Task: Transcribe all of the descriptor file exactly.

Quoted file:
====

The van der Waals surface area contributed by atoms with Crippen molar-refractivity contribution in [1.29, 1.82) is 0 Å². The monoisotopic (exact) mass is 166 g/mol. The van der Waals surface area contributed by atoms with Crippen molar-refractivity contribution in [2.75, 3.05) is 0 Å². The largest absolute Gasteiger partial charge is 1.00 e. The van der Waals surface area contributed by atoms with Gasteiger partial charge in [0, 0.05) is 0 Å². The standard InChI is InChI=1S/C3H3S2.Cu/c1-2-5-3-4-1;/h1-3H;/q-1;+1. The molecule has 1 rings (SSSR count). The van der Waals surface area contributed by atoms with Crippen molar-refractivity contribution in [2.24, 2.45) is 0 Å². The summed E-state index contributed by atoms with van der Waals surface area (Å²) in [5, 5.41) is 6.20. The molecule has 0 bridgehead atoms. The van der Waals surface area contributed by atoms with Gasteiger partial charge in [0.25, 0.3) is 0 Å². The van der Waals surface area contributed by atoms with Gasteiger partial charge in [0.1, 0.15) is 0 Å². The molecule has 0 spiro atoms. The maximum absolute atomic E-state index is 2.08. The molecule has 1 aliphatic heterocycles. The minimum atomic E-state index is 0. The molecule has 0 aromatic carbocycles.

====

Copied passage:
The van der Waals surface area contributed by atoms with Crippen molar-refractivity contribution in [1.29, 1.82) is 0 Å². The monoisotopic (exact) mass is 166 g/mol. The van der Waals surface area contributed by atoms with Crippen molar-refractivity contribution in [2.75, 3.05) is 0 Å². The largest absolute Gasteiger partial charge is 1.00 e. The van der Waals surface area contributed by atoms with Gasteiger partial charge in [0, 0.05) is 0 Å². The standard InChI is InChI=1S/C3H3S2.Cu/c1-2-5-3-4-1;/h1-3H;/q-1;+1. The molecule has 1 rings (SSSR count). The van der Waals surface area contributed by atoms with Crippen molar-refractivity contribution in [2.24, 2.45) is 0 Å². The summed E-state index contributed by atoms with van der Waals surface area (Å²) in [5, 5.41) is 6.20. The molecule has 0 bridgehead atoms. The van der Waals surface area contributed by atoms with Gasteiger partial charge in [0.25, 0.3) is 0 Å². The van der Waals surface area contributed by atoms with Gasteiger partial charge in [0.1, 0.15) is 0 Å². The molecule has 0 spiro atoms. The maximum absolute atomic E-state index is 2.08. The molecule has 1 aliphatic heterocycles. The minimum atomic E-state index is 0. The molecule has 0 aromatic carbocycles.